Members of Utah Youth Environmental Solutions Network (UYES) and volunteers stage a "die-in" near Saltair, Sept. 3, 2022, to call for immediate action to protect the Great Salt Lake. The event began with a funeral-ike procession on the dry lakebed, where youth organizers gave speeches and called for action from citizens and legislators.(Leah Hogsten, The Salt Lake Tribune)

Despite persistent bugs, unseasonable heat and the formidable challenge presented by a lake that has been receding most of their lives, students gathered Saturday to raise awareness about the Great Salt Lake’s plight.

The assembly of around 100 youths and their supporters sang and read poetry about Utah’s charismatic terminal lake, which hit another record low elevation this year and continues to shrink. They gave stirring speeches about climate change, polluting industries and a lack of action from their elected leaders. They walked in a somber procession along the lake’s vast exposed bed near its southern shore. They lay at the base of a cardboard graveyard made to mourn the Great Salt Lake, which sits at the brink of collapse.

“I died from arsenic poisoning,” read one mock tombstone.

“Utah values alfalfa over my life,” read another.

“Utah government didn’t protect me,” read another.

Utah Youth Environmental Solutions Network, or UYES, organized the “die-in” event. The volunteer group was formed by some of the same students who managed to get Utah’s conservative Legislature to acknowledge the existence of climate change and its looming danger in 2018.

“Honestly, I have kind of always been freaked out since I was little [about] what’s happening to our planet,” said Natalie Roberts, a sophomore at West High School. “What’s happening to our future?”

Roberts joined UYES this summer. The team camped overnight on Antelope Island, observing how much the Great Salt Lake’s water has receded and the impacts it is having on the bugs, brine shrimp and birds the lake supports.

“Especially with the situation at the Great Salt Lake,” Roberts said, “the science is so clear, everything is so clear, and it’s pointing [to] an environmental nuclear bomb.”

She referenced recent reporting by The New York Times that spells out the toxic air pollution and quality of life issues the Wasatch Front faces as the lake shrinks. She said it helped her better understand the dire situation.

“I’ve always known about the water crisis we’ve been having down here,” Roberts continued, “but I really didn’t understand the urgency.”

Perhaps motivated by the Great Salt Lake hitting a record low two years in a row, Utah lawmakers passed a slew of water-related bills in their latest general session. But to many of the students at Saturday’s funeral for the lake, policymakers are not doing enough to meet the moment.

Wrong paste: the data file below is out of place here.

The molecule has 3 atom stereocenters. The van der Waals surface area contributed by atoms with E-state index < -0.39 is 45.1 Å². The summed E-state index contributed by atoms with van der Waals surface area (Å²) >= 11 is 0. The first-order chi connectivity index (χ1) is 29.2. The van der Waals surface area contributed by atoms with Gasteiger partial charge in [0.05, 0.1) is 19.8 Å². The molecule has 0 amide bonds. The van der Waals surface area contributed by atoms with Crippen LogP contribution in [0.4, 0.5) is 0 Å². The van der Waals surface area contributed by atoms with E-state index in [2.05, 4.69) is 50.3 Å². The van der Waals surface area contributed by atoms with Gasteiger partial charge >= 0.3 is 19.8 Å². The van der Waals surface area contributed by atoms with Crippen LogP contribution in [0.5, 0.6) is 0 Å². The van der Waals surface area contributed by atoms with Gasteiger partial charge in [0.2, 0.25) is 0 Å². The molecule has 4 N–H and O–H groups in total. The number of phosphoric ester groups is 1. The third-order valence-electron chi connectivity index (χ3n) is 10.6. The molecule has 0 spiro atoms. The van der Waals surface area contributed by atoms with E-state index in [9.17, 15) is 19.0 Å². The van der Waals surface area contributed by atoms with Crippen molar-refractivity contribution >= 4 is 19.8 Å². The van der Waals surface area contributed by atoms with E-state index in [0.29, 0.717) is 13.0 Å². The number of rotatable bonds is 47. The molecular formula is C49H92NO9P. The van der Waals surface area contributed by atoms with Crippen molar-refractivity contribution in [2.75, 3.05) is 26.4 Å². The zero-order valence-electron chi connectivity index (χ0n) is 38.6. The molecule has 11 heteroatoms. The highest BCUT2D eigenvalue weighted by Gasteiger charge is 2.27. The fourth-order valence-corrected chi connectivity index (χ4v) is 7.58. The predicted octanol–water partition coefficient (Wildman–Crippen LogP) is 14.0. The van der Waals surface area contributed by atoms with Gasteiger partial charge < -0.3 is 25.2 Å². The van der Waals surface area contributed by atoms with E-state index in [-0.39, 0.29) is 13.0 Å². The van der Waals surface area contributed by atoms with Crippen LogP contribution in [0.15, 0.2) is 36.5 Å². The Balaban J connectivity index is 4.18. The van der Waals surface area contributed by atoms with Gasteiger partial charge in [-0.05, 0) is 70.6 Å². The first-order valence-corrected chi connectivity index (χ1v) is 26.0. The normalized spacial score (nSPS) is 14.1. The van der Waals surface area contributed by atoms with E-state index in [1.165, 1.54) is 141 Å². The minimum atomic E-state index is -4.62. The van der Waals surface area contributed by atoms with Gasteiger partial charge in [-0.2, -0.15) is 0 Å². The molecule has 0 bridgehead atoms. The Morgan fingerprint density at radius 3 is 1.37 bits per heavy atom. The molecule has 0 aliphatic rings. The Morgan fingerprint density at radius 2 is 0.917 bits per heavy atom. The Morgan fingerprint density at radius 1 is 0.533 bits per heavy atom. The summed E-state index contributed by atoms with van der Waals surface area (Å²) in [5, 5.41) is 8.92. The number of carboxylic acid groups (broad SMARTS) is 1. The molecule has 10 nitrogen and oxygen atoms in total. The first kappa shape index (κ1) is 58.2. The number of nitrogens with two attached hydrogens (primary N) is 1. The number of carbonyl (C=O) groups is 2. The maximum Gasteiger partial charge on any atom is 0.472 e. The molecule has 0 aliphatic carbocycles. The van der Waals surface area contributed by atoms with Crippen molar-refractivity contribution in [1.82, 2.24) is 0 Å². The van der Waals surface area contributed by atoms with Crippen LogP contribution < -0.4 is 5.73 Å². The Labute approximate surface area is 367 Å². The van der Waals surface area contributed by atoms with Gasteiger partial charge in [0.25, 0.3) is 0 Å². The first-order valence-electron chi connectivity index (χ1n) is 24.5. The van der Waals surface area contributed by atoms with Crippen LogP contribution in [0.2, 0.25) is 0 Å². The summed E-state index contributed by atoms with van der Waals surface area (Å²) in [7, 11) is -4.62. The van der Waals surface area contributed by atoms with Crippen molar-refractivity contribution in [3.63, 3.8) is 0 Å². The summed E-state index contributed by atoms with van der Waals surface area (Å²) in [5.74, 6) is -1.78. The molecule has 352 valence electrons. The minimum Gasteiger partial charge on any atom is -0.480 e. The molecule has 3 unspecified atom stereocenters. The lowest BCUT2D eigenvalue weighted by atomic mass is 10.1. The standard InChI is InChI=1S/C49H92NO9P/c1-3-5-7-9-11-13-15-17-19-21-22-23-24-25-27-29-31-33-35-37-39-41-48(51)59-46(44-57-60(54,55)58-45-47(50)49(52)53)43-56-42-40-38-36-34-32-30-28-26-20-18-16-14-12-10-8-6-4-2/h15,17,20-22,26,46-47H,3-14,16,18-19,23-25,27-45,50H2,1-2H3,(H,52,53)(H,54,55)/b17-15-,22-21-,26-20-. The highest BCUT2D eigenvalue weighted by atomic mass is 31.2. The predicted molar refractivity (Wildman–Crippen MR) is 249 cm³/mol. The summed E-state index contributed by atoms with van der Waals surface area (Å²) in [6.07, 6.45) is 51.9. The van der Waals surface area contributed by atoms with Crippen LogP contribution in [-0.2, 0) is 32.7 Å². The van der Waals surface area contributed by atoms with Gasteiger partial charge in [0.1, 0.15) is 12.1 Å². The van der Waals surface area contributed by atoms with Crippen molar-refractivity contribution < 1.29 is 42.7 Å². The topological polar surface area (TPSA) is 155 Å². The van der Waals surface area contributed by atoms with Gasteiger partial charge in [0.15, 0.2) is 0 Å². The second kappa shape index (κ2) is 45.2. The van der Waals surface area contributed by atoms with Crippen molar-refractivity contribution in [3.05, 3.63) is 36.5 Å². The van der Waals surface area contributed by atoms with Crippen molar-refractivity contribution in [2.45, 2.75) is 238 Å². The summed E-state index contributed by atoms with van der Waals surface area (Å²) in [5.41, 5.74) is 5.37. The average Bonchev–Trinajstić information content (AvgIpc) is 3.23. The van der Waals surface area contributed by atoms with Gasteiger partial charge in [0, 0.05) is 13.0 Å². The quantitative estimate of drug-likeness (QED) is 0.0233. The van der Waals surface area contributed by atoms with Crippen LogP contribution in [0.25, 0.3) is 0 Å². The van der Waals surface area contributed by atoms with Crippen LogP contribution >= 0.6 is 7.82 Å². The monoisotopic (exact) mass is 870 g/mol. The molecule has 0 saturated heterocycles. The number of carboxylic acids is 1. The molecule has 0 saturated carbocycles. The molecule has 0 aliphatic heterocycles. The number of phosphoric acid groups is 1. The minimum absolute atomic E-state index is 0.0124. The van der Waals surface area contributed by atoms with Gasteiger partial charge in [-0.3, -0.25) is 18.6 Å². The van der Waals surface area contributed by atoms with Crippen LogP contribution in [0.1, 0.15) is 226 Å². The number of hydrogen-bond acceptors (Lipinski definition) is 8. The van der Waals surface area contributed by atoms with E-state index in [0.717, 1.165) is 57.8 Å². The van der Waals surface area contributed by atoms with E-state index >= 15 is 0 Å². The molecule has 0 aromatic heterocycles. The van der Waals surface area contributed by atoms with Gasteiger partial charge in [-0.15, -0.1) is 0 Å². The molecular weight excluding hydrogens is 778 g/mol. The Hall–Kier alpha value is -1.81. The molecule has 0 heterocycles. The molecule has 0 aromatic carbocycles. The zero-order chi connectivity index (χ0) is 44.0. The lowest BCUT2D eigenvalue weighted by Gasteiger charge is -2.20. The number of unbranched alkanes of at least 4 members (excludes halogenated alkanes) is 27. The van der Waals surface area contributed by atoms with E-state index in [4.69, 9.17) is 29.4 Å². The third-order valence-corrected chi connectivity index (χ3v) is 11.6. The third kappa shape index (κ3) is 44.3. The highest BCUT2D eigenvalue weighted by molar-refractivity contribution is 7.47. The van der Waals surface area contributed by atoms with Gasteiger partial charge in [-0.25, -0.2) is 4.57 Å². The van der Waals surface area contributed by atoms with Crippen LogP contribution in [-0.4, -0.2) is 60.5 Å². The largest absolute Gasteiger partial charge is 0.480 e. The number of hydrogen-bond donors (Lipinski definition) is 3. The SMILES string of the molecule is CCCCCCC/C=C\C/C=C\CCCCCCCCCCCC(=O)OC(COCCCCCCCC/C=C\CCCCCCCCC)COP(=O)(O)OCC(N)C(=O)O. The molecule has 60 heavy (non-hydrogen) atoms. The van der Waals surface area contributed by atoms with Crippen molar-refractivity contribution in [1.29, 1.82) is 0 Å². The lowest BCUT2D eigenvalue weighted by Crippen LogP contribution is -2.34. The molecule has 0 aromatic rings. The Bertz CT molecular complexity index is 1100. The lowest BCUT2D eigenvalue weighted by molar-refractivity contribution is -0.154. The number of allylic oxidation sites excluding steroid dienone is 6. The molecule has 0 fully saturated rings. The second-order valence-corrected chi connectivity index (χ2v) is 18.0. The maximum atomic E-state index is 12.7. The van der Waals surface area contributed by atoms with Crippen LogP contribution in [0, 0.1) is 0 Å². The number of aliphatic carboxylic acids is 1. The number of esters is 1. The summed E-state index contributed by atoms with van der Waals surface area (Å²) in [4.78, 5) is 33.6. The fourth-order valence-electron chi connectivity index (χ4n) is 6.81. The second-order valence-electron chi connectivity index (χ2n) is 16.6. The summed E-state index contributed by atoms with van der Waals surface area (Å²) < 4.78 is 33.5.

“They’re kind of just allowing large corporations to use the Great Salt Lake as their dumping ground,” said 16-year-old Sheyda Allen, who helped organize the event. “And not only that, obviously the inflows to the Great Salt Lake are just being completely drained by farming and agriculture, and because of our reckless laws surrounding water rights.”

Muskan Walia, a 20-year-old student at the University of Utah, shared a eulogy for the lake. She compared the lake’s desiccation to the quelling of minorities and historically marginalized groups.

They “never really had a chance existing in a system that was built to work against them,” Walia said. “The Great Salt Lake never really had a chance.”

The Great Salt Lake sits at the bottom of a terminal basin. Its existence depends on whatever water cities, farmers, institutions and industries leave to flow downstream. But the Wasatch Front’s booming population and its reluctance to adopt conservation measures have put increasing pressure on water supplies. As a result, the lake has seen a long and steady rate of decline, which is further fueled by climate change.

“With so many arising problems, we all know there are just as many solutions,” Walia continued. “But greed, control and ignorance are keeping our voices for the Great Salt Lake smothered. If we do not raise awareness now and force our government, those in power, to pay attention to us, our youth, we will be paying the price.”



Salt Lake Tribune Water and Land Use Reporter
Leia Larsen is a sixth generation Utahn and a water and land use reporter reporter for The Salt Lake Tribune. She has covered environment, energy and political issues throughout the West. When she’s not chasing the news, Leia can be found exploring the Wasatch Mountains, sleeping in the desert or rooting around her garden.

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